There are calls in the press today for more online mapping standards after the tragic disappearance of CNET Senior Editor James Kim. Kim was on a family vacation last week in Oregon when he took a little-used logging road in a futile effort to find a shortcut to the Oregon coast. Kim’s family was rescued. But Kim, who ventured away from the car to seek help, is still missing.
My friend and mentor Gary Arlen reports that one TV newscast blamed Google Maps, saying that MapQuest is “better” for small country roads with warnings of which roads not to use. I had a similar experience with Google Maps this summer. But no one really knows which map service Kim was using at this point and of course, it doesn’t matter.
The coda to The LA Times coverage this morning said it all. “I don’t understand why MapQuest and Google put those so called ‘short cuts’ on the maps,” a woman named Laurie, who said she lives in the area, wrote to CNET. “I am sure that a human does not drive on these roads before they put them on the Web. I hope that can change. Please find James alive.”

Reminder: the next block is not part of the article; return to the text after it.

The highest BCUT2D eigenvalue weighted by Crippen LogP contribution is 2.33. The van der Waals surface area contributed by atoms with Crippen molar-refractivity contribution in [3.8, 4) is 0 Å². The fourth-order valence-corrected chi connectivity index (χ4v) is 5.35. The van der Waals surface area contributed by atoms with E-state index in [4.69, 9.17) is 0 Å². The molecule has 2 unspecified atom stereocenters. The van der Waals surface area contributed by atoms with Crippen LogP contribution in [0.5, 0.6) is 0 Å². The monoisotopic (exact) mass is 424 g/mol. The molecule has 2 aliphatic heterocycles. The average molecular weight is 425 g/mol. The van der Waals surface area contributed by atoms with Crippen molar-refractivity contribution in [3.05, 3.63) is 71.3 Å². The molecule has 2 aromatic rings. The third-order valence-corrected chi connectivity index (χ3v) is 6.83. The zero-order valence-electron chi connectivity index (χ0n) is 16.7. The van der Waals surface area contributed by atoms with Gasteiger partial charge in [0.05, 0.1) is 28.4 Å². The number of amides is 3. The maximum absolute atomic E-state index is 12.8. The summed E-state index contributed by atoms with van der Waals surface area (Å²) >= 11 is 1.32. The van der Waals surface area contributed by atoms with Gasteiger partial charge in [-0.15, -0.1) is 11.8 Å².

Update: James Kim’s body has been found . It appears that Kim did not use either Google or MapQuest. This from CNN’s report on Kim’s tragic death (via Pat Marshall): “Officers said the couple used a map to choose the road they were on. “They got the map out a regular highway map that showed the route,” Anderson said.
However, it wasn’t clear whose map the couple used. The 2005-2007 state highway map distributed by the Oregon Department of Transportation has a warning in red print, inside a red box: “This route closed in winter.” A Rand-McNally map did not have a similar warning.”